Italy holidays: PM Draghi says holidays in Italy are back – when can I travel to Italy?

Holidays: Britons share concerns about international travel

When you subscribe we will use the information you provide to send you these newsletters. Sometimes they’ll include recommendations for other related newsletters or services we offer. Our Privacy Notice explains more about how we use your data, and your rights. You can unsubscribe at any time.

Travel between Italian regions has been strictly restricted for much of the year to fight the virus. But with case numbers falling, the Government is hoping to bring in visitors over the summer with so-called vaccine passports. It comes before the EU has had its chance to implement its own health pass system, which is expected in the middle of June.

Mr Draghi said it was important to provide clear, simple rules to ensure that tourists can once again travel freely in the wake of the coronavirus pandemic.

He said: “Waiting for the European Certificate … we have a national green pass that will enable people to move from region to region and will be operational by mid-May, so let us not wait until mid-June for the EU pass.

“In mid-May tourists can have the Italian pass … so the time has come to book your holidays in Italy.”

The EU pass is for use between EU countries, to make travel between the member states easier and with less Covid risk.

It is expected to require travellers to have proof of vaccination, a recent negative test, or proof of recent infection of the virus.

Read More: Are THESE the holiday destinations on the green list?

When can I go on holiday to Italy?

Mr Draghi did not give a specific date for when travel will reopen for foreign tourists, but it is expected to be in the middle or toward the end of May.

This should coincide roughly with the UK’s own date for the resumption of foreign holidays – May 17.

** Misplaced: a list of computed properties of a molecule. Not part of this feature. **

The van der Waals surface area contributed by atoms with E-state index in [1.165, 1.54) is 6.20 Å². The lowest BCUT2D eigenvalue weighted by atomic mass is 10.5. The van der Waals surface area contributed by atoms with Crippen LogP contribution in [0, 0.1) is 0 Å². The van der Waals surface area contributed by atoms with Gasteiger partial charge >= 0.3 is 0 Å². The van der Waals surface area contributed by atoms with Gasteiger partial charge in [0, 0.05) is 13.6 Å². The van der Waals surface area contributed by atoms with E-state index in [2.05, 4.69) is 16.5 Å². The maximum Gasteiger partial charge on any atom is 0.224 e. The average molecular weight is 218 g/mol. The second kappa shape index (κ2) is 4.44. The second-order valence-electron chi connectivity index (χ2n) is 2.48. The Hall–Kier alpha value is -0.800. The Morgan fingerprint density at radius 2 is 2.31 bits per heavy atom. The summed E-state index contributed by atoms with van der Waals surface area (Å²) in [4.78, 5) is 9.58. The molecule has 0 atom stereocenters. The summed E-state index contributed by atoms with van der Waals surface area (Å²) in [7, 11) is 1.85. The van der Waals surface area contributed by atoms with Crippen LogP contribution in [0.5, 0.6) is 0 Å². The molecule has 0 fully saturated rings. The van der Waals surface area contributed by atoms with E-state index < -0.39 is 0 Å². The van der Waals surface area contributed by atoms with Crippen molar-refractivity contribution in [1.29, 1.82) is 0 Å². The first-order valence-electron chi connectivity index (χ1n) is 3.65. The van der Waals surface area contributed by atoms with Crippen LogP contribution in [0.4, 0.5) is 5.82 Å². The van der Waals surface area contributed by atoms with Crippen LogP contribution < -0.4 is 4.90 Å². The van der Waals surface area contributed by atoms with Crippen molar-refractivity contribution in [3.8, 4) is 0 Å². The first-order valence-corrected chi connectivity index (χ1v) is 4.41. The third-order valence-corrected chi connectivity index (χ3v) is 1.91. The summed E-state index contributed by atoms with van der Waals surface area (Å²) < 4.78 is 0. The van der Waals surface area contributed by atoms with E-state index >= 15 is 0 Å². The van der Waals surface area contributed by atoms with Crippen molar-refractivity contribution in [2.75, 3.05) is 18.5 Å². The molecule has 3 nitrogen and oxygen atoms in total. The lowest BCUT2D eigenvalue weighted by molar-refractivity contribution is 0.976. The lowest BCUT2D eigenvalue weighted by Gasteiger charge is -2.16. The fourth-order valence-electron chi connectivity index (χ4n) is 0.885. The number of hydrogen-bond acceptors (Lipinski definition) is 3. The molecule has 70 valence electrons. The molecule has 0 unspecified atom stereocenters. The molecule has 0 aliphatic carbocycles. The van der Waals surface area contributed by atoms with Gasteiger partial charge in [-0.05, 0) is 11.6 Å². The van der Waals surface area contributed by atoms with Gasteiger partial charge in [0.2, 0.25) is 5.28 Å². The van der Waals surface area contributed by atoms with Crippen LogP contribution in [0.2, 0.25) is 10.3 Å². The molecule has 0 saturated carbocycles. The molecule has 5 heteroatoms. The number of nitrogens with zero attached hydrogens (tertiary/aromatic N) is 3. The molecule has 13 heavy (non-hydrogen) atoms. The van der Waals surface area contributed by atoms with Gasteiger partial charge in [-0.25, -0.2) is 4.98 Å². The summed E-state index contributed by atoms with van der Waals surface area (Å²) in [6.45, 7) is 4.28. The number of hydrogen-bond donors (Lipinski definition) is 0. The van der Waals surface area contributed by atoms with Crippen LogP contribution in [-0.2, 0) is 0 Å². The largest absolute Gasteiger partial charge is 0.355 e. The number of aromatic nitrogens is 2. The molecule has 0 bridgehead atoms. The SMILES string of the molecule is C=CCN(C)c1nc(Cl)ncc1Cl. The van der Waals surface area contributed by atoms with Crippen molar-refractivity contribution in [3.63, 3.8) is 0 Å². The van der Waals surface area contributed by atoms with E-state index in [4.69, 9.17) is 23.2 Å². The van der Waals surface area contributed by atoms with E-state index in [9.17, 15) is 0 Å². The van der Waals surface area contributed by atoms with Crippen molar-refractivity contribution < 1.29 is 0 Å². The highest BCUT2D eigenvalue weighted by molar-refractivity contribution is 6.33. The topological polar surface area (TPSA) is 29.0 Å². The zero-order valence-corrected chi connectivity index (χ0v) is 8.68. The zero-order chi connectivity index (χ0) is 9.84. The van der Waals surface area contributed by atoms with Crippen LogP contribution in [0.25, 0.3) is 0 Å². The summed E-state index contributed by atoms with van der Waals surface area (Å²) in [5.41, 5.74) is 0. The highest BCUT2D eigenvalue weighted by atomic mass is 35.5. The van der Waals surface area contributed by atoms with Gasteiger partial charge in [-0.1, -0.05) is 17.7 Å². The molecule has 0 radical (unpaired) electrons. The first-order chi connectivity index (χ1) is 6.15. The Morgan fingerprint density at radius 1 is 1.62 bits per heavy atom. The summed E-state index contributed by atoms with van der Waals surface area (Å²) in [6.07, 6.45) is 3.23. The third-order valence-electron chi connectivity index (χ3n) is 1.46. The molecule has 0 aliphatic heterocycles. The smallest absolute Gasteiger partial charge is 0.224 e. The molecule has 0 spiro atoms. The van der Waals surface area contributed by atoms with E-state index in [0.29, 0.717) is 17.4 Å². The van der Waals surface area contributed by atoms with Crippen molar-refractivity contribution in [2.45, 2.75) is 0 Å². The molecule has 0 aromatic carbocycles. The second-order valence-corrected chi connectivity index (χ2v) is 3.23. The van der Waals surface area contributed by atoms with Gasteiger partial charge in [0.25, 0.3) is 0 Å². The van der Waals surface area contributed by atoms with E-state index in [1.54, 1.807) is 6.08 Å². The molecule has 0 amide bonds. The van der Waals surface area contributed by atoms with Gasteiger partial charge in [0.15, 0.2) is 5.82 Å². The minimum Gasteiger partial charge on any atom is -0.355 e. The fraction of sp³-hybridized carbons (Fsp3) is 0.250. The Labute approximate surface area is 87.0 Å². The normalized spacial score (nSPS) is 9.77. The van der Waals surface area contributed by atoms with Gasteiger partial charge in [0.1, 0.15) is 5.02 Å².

The Government is expected to announce the “green list” – destinations with the lightest restrictions – on Friday, May 7.

Most of Europe is expected to be amber initially, including key holiday destinations such as Italy, Spain, France and Greece.

Iceland, Malta, Gibraltar and Portugal are mooted as possible green list candidates.

The UK Government is paying close attention to Covid data around the world when considering how to rank countries under the traffic light system. 

International tourist arrivals dropped 73 percent globally in 2020 and nearly 62 million travel and tourism jobs have been lost globally as a result of the pandemic, according to the World Travel and Tourism Council.

DON’T MISS
Travel news: Foreign Office ‘green list’ countries detailed? [INSIGHT]
Spain and Greece: FCDO travel warnings removed for some islands [ANALYSIS]
Travel expert predicts ‘up to 24 countries’ on ‘green list’ [INSIGHT]

How will the traffic light system work?

From May 17, international travel will be different from before, with the UK creating lists of countries dependent on their coronavirus levels.

The categorisations will be decided based on the following criteria:

  • The percentage of a country’s population which have been vaccinated
  • The rate of infection
  • The prevalence of variants of concern
  • The country’s access to reliable scientific data and genomic sequencing

All levels will require coronavirus tests to take place, whether the holidaymaker has had a vaccine or not.

Those holidaying in green countries will need to take a test before departure, as well as a PCR test on or before day two of their arrival back into the UK, but will not be required to quarantine at home or in a hotel.

Those travelling to amber countries will need to quarantine for 10 days when they return from their holiday, as well as do the two tests above.

There will also be an option to take an additional test, which must be paid for, on day five of the isolation, which will allow holidaymakers to be let out early from quarantine if it comes up negative.

Those travelling from red list countries will need to quarantine in a designated, managed hotel when they return, at their own expense.

Source: Read Full Article